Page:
Ano gestured to the other men, then he and the other men herded the kids through the forest, on a path that was parallel to the river. He and the other men carried leaf-wrapped packages on their backs.

"Where do you think he's taking us?" asked Alice. She was a little surprised that she was not very frightened of these strange men; she was almost relieved that they had appeared. The forest was so dangerous that these men could hardly be worse; at least she hoped that this was true.

"Wherever it is, I hope it's not too far," answered George, " that smell is making me sick."

"Me too," said Alice, "I wonder what it is."

"It smells like meat that's going bad," replied Charlie, "These guys are probably hunters who are carrying the animals they caught back to their village."

After walking at a fast pace for about an hour, they arrived at a small clearing in the forest. A few rickety huts surrounded an area with a small open fire. About 10 women and older men were sitting or working by the fire, while a dozen giggling children darted about. Charlie, George, Alice and the men were soon noticed by the children, and then, by the adults.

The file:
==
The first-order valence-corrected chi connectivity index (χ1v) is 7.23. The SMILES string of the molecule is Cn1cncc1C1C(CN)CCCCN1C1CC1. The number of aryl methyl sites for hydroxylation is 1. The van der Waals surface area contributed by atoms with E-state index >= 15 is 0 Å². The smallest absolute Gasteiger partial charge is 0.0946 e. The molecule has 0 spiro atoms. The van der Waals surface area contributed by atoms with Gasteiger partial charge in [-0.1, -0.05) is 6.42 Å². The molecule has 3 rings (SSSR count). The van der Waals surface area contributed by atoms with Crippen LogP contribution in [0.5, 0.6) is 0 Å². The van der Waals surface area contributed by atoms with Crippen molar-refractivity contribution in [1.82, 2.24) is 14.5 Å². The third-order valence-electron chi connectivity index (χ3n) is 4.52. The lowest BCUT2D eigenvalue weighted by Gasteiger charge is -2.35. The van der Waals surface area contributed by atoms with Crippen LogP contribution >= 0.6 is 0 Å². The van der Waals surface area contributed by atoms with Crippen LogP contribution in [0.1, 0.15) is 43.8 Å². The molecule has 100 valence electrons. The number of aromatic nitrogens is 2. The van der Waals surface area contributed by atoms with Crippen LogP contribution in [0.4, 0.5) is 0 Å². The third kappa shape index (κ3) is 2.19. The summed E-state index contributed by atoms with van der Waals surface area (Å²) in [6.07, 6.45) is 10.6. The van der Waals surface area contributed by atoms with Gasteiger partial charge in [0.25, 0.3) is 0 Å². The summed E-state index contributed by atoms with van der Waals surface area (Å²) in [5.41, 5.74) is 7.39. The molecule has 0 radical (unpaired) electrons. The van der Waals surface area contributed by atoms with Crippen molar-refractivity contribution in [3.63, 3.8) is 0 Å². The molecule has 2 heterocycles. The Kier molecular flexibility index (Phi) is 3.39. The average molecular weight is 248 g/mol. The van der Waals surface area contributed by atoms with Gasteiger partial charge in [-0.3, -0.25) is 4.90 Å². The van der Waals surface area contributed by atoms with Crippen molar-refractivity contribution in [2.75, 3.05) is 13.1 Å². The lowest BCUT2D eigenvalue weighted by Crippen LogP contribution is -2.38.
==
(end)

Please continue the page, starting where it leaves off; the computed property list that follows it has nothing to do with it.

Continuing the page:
The children ran to the group and escorted them into the clearing. As they talked to one another, the men unpacked their leaf-covered packages, revealing hairy, dismembered animal arms and legs. Charlie, Alice, and George were disgusted at the sight and putrid smell of monkey limbs, but the village people were pleased. Charlie had been right; these men were hunters who were providing their families with much-needed meat.

Everyone gathered around the fire, and many people ate raw meat as they waited. The women started roasting monkey limbs on the fire. As the hair burned off the cooking meat, the smell was almost unbearable to Charlie, Alice, and George. After just a few minutes, the first limbs were taken off the fire and replaced by others. The meat was passed around to the happy and hungry villagers.

Charlie, Alice, and George were offered a roasted monkey forearm -- hand and all. They declined. Alice whispered, "I think I'm going to be sick."